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Building climate change into routine planning for Orange

About this case study

04 Apr 2024
Climate modellingCentral West and OranaLocal government
Climate risks considered

Changed rainfall, increased temperatures and fire risk, more frequent extreme events


Local government

Data use level


NSW councils are building climate risk into their business-as-usual planning and policies for the first time, thanks to products developed using NARCliM regional climate projections.

Regional snapshots, built from the first generation of NARCliM data, describe the projected climate changes for the near (2020–39) and far (2060–79) future for each NSW region. The data include changes in temperature, number of hot days and cold nights, rainfall and fire weather.

Orange City Council has recently used the snapshot for their region to develop climate risk plans for their area and community. Lindsay Hall, Sustainability Officer with the council, explains that the work couldn’t have been done without the snapshot information:  

The snapshot is the main piece of evidence about why we need a climate risk assessment, and it was central to all our communications with council members and stakeholders. We could have found other data, but this information was localised, so it was easy to see how it was directly relevant to us and our needs.


Case study snapshot


Project and outcomes

The council drew on the resources of the NSW Department of Planning and Environment to run the climate change risk assessment.

The team began the project with a health check. The Climate Risk Maturity Health Check Tool provides state departments and councils with an assessment and diagnosis of where they are on their climate risk preparedness journey.  

Melinda Hillery, Senior Project Officer with the NSW Office of Energy and Climate Change, who assisted on the Orange project, explains that the tool provides a good resource in the risk assessment process. She says, ‘Councils can use it at the beginning of their work on climate change risk to see what’s needed, and can also use it throughout the project to assess progress.'

Taking the results of the health check and the regional snapshot, the team conducted workshops involving all stakeholders and areas of council. Lindsay says:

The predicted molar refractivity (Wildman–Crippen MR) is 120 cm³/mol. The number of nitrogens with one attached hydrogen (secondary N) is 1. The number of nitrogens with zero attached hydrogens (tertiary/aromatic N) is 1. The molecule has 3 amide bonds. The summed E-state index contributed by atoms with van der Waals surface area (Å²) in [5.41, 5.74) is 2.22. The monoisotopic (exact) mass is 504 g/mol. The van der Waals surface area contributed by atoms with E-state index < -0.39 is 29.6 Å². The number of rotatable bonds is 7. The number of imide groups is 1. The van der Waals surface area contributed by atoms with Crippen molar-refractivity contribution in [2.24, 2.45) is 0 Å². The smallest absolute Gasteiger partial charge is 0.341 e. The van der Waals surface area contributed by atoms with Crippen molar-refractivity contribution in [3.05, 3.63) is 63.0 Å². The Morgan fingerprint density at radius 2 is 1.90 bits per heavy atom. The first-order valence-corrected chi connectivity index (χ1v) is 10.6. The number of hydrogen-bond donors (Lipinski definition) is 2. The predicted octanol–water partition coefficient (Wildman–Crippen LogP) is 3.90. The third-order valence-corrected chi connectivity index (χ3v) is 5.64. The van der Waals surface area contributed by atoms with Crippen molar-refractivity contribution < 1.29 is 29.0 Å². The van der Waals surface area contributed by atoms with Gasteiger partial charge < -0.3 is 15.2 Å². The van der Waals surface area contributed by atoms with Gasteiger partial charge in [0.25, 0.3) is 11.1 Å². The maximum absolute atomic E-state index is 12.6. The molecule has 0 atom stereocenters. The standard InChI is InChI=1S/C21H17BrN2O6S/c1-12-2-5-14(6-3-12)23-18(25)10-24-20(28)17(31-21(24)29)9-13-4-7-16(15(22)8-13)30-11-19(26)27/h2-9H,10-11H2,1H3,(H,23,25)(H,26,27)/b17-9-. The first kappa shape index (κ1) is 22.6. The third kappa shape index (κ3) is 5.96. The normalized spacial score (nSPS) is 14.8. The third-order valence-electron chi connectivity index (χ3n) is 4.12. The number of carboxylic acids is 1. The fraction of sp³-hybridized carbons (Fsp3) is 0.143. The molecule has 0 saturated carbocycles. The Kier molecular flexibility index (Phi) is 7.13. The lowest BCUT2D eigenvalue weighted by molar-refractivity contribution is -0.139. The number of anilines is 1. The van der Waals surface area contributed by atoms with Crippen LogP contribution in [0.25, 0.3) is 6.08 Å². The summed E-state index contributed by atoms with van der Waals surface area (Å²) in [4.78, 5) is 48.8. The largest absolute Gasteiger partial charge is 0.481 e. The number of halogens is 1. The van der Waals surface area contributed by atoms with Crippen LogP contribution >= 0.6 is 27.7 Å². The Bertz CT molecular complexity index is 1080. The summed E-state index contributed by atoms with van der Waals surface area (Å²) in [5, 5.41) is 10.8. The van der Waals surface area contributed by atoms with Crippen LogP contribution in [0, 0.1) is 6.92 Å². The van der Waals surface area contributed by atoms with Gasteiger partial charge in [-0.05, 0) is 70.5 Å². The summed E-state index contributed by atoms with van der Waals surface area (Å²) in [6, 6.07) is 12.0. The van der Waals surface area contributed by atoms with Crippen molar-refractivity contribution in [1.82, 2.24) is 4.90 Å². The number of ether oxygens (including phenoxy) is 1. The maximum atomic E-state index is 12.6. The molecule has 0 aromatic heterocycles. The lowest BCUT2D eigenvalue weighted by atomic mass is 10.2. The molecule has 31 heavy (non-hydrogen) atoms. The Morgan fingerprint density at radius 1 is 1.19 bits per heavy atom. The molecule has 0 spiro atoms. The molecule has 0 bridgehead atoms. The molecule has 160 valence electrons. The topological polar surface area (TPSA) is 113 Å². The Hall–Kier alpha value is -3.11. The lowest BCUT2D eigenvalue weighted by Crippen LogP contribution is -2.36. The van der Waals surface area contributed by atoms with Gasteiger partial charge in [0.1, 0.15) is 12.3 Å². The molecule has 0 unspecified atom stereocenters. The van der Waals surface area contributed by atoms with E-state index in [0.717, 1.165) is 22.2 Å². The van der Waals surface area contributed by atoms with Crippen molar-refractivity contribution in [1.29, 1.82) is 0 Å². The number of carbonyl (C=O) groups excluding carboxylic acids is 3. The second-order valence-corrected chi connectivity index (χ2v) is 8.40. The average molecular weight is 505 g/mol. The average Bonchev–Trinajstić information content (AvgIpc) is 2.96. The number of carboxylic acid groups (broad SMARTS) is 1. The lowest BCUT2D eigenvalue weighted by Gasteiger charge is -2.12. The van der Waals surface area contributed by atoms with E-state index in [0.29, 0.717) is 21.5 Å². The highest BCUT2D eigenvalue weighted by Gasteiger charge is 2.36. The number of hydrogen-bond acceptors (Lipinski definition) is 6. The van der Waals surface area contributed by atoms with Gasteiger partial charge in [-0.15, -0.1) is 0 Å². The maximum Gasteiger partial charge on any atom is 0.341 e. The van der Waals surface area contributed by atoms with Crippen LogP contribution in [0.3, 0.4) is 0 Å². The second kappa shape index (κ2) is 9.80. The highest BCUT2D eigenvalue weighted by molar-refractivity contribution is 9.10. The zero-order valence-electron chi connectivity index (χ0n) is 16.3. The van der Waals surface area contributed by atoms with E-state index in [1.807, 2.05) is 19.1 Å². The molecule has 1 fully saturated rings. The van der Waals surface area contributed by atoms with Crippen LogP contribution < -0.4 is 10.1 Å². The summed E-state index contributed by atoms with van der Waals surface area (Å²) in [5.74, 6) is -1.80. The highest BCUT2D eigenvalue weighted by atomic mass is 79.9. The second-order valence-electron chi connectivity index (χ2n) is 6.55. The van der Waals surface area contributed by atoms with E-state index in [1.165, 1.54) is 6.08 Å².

The assessment process was designed to inform all parts of council’s operations, from infrastructure investment to how we can prepare the community for climate change. This was the first time we had put climate change into our integrated planning and reporting framework.

We looked at what the data mean for us, to set the scene for discussing what we need and why. We used the regional maps to compare Orange with other regions nearby. We also provided current climate information so people had a reference point to understand what the changes meant, such as how many hot days we have now compared with how many hot days we might have in the future.

We explored each hazard and what actions council could take to address the risks.We aimed to integrate adaptations across council areas instead of hazard by hazard, to ensure plans would be efficient and cost‑effective.

Example model
The regional snapshot summarises the high-level climate changes likely to affect Orange in the near and far future, such as the changes in hot days. Source: Central West and Orana climate change map.  

Melinda believes that integration is a key area for climate risk assessment. She says:

It’s important to recognise that hazards can interact and compound. When you just look at one risk at a time it can seem ‘not that bad’, but really, we’re looking at a major transition for communities under climate change. That’s why this planning is so crucial.

The final report and recommendations from the risk assessment were presented to the council’s external risk committee and then to the executive leadership team. The recommendation that the report be made part of business-as-usual operations was accepted, and the team will now implement the report, with the support of additional staffing.

Healthy grapevines growing in vineyards near Orange, NSW.
Healthy grapevines growing in vineyards near Orange, NSW. Credit: NSW Department of Planning and Environment / Quentin Jones 

Learnings and considerations

Lindsay has a key piece of advice for other councils and organisations looking at climate change risk assessment:

Don’t do it alone. You need an expert - from government or a consultancy - to help work through the process and put all the data into context.

But you also need to make sure you have an internal person working closely with the external expert. This ensures that the consultant understands what the council needs, and also that the internal person gets trained in the process of assessment and linking risk to planning, so they bring that knowledge into council and possibly can run the process in the future.

Lindsay says that the next steps are just as important as the assessment process. He says, ‘With each area and action in the risk assessment, we specified which council document or policy it linked to. This embedding step is very important, to make everything operational.'

Melinda reports that the climate risk assessments template developed as part of the Orange City Council project will be made available as part of the local government toolkit to help other councils.

data details used in this case study